Rachel Carson would have been 104 today. If you don't know anything about her, you still might know about Silent Spring, her book about chemical contamination. Thing is, Silent Spring never really moved me. I think I was a spoiled specimen: I grew up in the late seventies, in a place where people taught me from early on the value of a pristine watershed. The way Rachel Carson banged the drum in Silent Spring just wasn't my jam.
So for me, today's an even better day to celebrate Carson's poetic, National Book Award winning, Burroughs Award winning book, The Sea Around Us.
BEGINNINGS are apt to be shadowy, and so it is with the beginnings of that great mother of life, the sea. Many people have debated how and when the earth got its ocean, and it is not surprising that their explanations do not always agree. For the plain and inescapable truth is that no one was there to see, and in the absence of eye-witness accounts there is bound to be a certain amount of disagreement. So if I tell here the story of how the young planet Earth acquired - an ocean, it must be a story pieced together from many sources and containing whole chapters the details of which we can only imagine. The story is founded on the testimony of the earth’s most ancient rocks, which were young when the earth was young; on other evidence written on the face of the earth’s satellite, the moon; and on hints contained in the history of the sun and the whole universe, of star-filled space. For although no man was there to witness this cosmic birth, the stars and the moon and the rocks were there, and, indeed, had much to do with the fact that there is an ocean.
I'm not alone in loving this book. You got bands named for it. You got songs named for it - from The Ludlows in the sixties - and from lately (Maine's Derby Line sings, "if it wasn't for the ocean we wouldn't have a coast no seagull song would ever be calling me...") You got a research consortium named for it. Rachel Carson's name rings out; so does this book.
Oceanographers and marine scientists have grown savvy about how they present their science in the last decade and a half. There's no dearth of stunning imagery and romance about their discipline. But if you swim up stream through time, you find that Carson helped lay the groundwork for that...long before we found deep-sea vents, and knew as much about methane-eating microbes, and expected so much of a deep sea world without photosynthesis.
So here and there, in a few out-of-the-way places, the darkness of antiquity still lingers over the surface of the waters. But it is rapidly being dispelled and most of the length and breadth of the ocean is known; it is only in thinking of its third dimension that we can still apply the concept of the Sea of Darkness. It took centuries to chart the surface of the sea; our progress in delineating the unseen world beneath it seems by comparison phenomenally rapid. But even with all our modern instruments for probing and sampling the deep ocean, no-one now can say that we shall ever resolve the last, the ultimate mysteries of the sea. In its broader meaning that other concept of the ancients remains.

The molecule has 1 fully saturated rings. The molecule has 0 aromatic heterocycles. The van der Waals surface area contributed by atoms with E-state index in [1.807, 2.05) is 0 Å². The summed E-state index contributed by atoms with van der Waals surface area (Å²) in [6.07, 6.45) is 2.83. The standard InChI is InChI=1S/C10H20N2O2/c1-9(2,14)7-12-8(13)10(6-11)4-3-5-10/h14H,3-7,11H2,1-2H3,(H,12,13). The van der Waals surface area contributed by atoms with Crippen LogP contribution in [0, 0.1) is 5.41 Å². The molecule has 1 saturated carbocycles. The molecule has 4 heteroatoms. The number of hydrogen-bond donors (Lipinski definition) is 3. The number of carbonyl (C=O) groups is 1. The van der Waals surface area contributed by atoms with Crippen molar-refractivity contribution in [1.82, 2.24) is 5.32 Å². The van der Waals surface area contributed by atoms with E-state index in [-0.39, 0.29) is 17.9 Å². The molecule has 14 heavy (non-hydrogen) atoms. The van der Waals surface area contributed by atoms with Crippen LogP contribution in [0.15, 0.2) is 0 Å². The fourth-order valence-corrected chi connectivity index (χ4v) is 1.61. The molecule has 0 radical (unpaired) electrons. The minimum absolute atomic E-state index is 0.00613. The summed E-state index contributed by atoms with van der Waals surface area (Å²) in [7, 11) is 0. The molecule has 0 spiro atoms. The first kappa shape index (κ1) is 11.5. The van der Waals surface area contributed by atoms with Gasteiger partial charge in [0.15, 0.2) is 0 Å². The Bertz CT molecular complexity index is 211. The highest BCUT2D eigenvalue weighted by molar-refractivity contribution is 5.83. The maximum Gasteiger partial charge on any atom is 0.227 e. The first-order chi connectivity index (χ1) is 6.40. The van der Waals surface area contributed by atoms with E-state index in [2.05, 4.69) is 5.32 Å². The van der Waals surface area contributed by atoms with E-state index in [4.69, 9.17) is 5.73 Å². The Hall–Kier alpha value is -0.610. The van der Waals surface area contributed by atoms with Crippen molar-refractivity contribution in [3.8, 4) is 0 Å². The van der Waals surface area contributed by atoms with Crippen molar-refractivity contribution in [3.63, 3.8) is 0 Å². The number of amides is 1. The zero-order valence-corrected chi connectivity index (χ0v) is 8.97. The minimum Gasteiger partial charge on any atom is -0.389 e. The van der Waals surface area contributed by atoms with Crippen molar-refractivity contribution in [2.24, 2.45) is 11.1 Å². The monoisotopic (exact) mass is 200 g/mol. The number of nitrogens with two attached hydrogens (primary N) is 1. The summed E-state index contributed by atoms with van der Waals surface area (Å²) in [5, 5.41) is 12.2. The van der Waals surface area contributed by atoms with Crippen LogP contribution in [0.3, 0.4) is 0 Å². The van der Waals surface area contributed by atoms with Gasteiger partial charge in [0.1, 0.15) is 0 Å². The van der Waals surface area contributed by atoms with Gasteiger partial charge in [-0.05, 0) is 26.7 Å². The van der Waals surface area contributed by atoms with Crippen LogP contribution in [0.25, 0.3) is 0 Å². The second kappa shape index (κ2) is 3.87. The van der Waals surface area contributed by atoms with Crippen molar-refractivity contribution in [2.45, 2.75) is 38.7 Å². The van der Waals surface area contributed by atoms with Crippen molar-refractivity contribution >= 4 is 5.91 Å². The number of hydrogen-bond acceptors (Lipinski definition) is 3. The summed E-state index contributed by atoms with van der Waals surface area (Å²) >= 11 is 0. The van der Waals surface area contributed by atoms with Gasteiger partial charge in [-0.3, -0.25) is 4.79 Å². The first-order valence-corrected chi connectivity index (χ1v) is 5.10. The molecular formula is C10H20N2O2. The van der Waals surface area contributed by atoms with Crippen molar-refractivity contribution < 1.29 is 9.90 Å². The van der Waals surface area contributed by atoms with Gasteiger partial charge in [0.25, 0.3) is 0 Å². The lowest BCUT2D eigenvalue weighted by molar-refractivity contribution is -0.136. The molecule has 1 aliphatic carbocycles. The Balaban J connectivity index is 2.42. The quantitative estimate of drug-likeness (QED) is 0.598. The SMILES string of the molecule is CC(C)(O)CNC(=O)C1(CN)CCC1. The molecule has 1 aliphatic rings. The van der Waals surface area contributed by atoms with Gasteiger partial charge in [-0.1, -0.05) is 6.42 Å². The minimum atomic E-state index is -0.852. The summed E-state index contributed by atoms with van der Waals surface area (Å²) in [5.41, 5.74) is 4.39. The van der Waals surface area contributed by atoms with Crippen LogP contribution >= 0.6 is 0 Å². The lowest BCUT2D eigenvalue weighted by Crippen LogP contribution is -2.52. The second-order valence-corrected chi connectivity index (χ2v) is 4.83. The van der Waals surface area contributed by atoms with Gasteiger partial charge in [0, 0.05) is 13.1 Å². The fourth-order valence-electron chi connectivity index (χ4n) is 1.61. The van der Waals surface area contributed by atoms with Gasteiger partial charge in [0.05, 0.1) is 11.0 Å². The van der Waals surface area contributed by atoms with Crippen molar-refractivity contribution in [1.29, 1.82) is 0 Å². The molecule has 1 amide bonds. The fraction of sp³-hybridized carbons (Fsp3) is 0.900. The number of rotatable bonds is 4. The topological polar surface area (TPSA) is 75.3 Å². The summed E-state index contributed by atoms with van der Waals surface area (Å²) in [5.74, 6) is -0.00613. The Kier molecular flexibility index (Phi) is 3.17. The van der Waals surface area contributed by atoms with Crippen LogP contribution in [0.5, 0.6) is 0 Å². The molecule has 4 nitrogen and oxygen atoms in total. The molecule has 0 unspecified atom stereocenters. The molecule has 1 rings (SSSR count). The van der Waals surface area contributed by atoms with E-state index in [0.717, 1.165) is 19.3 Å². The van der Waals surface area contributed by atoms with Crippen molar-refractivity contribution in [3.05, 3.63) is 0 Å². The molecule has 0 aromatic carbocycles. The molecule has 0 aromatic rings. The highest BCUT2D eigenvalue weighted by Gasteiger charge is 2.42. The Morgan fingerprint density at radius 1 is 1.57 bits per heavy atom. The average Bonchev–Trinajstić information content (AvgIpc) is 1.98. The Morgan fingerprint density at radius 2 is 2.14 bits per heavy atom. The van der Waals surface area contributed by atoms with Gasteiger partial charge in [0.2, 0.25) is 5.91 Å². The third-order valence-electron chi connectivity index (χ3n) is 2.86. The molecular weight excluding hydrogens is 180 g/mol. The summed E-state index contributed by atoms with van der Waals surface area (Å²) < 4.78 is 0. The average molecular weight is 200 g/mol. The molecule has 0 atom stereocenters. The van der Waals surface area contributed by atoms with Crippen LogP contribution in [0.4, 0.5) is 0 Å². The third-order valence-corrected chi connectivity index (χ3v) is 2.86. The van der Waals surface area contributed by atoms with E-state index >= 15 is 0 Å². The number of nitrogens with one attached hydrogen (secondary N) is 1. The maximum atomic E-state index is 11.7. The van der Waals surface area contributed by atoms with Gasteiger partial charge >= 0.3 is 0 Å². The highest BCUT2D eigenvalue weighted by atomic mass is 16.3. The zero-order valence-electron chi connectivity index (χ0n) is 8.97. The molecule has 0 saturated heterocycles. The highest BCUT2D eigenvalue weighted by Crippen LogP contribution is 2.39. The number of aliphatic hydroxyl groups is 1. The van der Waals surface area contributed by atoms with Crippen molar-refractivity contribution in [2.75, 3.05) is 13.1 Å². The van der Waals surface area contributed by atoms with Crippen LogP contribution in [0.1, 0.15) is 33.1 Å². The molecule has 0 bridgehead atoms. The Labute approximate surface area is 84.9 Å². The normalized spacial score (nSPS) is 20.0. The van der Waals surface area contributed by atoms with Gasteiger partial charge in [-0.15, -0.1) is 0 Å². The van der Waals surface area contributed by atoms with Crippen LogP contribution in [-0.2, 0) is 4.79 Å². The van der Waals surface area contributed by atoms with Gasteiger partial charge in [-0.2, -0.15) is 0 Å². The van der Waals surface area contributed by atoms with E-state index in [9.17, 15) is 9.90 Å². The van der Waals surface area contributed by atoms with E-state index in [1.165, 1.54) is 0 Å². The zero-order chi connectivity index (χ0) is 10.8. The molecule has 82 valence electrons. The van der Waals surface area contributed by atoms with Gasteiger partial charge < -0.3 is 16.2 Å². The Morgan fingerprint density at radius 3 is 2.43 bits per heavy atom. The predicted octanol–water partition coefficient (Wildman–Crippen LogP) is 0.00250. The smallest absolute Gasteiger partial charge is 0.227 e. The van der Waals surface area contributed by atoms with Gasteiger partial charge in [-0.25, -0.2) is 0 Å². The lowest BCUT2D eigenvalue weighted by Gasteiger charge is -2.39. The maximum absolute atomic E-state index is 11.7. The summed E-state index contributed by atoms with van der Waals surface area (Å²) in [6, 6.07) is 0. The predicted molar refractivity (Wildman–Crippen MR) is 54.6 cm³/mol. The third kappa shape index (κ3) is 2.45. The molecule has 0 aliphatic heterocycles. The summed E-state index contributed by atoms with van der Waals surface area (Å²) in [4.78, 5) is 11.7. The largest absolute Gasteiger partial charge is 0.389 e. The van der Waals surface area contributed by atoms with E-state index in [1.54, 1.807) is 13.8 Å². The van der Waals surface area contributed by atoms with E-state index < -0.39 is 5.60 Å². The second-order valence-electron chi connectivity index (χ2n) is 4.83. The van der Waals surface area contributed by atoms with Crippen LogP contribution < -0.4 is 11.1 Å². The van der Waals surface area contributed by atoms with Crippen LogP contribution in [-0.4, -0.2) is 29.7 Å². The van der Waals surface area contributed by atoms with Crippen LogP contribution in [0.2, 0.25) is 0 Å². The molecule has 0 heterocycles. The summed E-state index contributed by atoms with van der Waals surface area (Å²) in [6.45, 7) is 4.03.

For the sea lies all about us. The commerce of all lands must cross it. The very winds that move over the lands have been cradled on its broad expanse and seek ever to return to it. The continents themselves dissolve and pass to the sea, in grain after grain of eroded land. So the rains that rose from it return again in rivers. In its mysterious past it encompasses all the dim origins of life and receives in the end, after, it may be many transmutations, the dead husks of that same life. For all at last return to the sea to Oceanus, the ocean river, like the ever-flowing stream of time, the beginning and the end.
The book was a bestseller 60 years ago for EIGHTY SIX WEEKS running. My copy - given to me by KPCC's own Frank Stoltze - is 60 years old, and falling terribly apart. For this anniversary, a company called Open Road Integrated Media is publishing The Sea Around us in e-book form. "This ebook features an illustrated biography of Rachel Carson including rare photos and never-before-seen documents from the Beinecke Rare Book and Manuscript Library at Yale University."
I'm skeptical of ebooks and their weird segregated worlds. But this book, you can get in any form, to read anyplace. And no matter how you're reading those words, Rachel Carson, fisheries biologist, naturalist writer, will take your breath away.